Time to diagnostic resolution after an uncertain screening mammogram in an underserved population
BACKGROUND:Screening mammography has reduced breast cancer-associated mortality worldwide. Approximately 10% of patients require further diagnostic testing after an uncertain screening mammogram (Breast imaging reporting and data system [BI-RADS]Â =Â 0), and time to diagnostic resolution varies after BI-RADSÂ =Â 0 screening mammogram. There is little data about factors associated with diagnostic resolution in patients of Chinese origin ("Chinese") receiving care in the US. METHODS:We performed a retrospective analysis to identify patterns of diagnostic resolution in an urban US hospital with a large population of Chinese patients. We evaluated whether location of primary care provider (PCP) impacted time to resolution among Chinese patients, hypothesizing that patients with a PCP outside of the hospital would have longer time to diagnostic resolution than those patients with a PCP within the institution. RESULTS:Between 2015 and 2016, 368 patients at Tufts Medical Center (Tufts MC) had resulting BI-RADSÂ =Â 0 after screening mammogram. The majority of patients (341/368, 93%) achieved diagnostic resolution with median time to resolution 27Â days (Q1: 14, Q3: 40). Seven percent (27/368) never achieved resolution. Among those with diagnostic resolution, 10% of patients required >60Â days to achieve resolution. Chinese origin, no previous breast cancer, subsidized insurance, and outside referring physician were associated with longer time to resolution in univariable analysis. In multivariable regression, after adjusting for age, insurance, marital status, and prior breast cancer, Chinese patients with Tufts MC PCP experienced timelier diagnostic resolution vs Chinese patients without a Tufts MC PCP (hazard ratio [HR]Â =Â 1.85, PÂ =Â .02). Location of PCP did not impact time to resolution among non-Chinese patients. CONCLUSION:We identified patterns of diagnostic resolution in an urban hospital with a large historically underserved population. We found that Chinese patients without integrated primary care within the institution are at risk for delayed diagnostic resolution. Future interventions need to target at-risk patients to prevent loss of follow-up after uncertain screening mammogram.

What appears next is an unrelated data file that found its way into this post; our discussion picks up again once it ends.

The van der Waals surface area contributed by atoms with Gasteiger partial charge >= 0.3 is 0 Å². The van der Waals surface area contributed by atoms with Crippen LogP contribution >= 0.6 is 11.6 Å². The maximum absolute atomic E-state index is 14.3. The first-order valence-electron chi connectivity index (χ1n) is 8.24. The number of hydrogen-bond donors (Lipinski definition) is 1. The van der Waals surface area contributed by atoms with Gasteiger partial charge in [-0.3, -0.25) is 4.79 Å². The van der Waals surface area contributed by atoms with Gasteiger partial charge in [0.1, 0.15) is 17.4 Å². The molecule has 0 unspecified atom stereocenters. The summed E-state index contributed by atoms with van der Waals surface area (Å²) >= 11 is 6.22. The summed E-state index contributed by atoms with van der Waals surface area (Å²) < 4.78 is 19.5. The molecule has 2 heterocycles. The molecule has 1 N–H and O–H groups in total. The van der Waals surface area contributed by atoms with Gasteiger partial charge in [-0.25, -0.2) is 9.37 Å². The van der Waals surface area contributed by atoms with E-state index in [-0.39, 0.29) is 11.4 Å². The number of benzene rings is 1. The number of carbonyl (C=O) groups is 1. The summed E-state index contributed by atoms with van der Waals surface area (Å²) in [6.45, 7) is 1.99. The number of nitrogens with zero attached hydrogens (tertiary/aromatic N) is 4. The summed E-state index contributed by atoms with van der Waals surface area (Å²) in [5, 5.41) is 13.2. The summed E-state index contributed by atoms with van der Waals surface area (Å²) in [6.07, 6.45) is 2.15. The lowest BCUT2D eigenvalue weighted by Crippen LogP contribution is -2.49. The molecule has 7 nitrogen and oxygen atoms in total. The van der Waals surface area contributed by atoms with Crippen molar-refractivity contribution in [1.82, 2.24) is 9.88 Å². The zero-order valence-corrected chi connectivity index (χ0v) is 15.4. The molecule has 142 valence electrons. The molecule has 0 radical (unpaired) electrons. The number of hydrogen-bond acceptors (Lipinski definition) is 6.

Early termination of cardiac rehabilitation in older adults [Meeting Abstract]
Background: Among older adults with cardiovascular disease (CVD), cardiac rehabilitation (CR) has multiple benefits including improved quality of life and reduced mortality. Despite the known benefits of CR, early termination (ET) by patients (attending <12/36 recommended sessions) may attenuate these benefits. Our aim was to determine the incidence of ET in our older adult patient population, as well as risk factors associated with this outcome.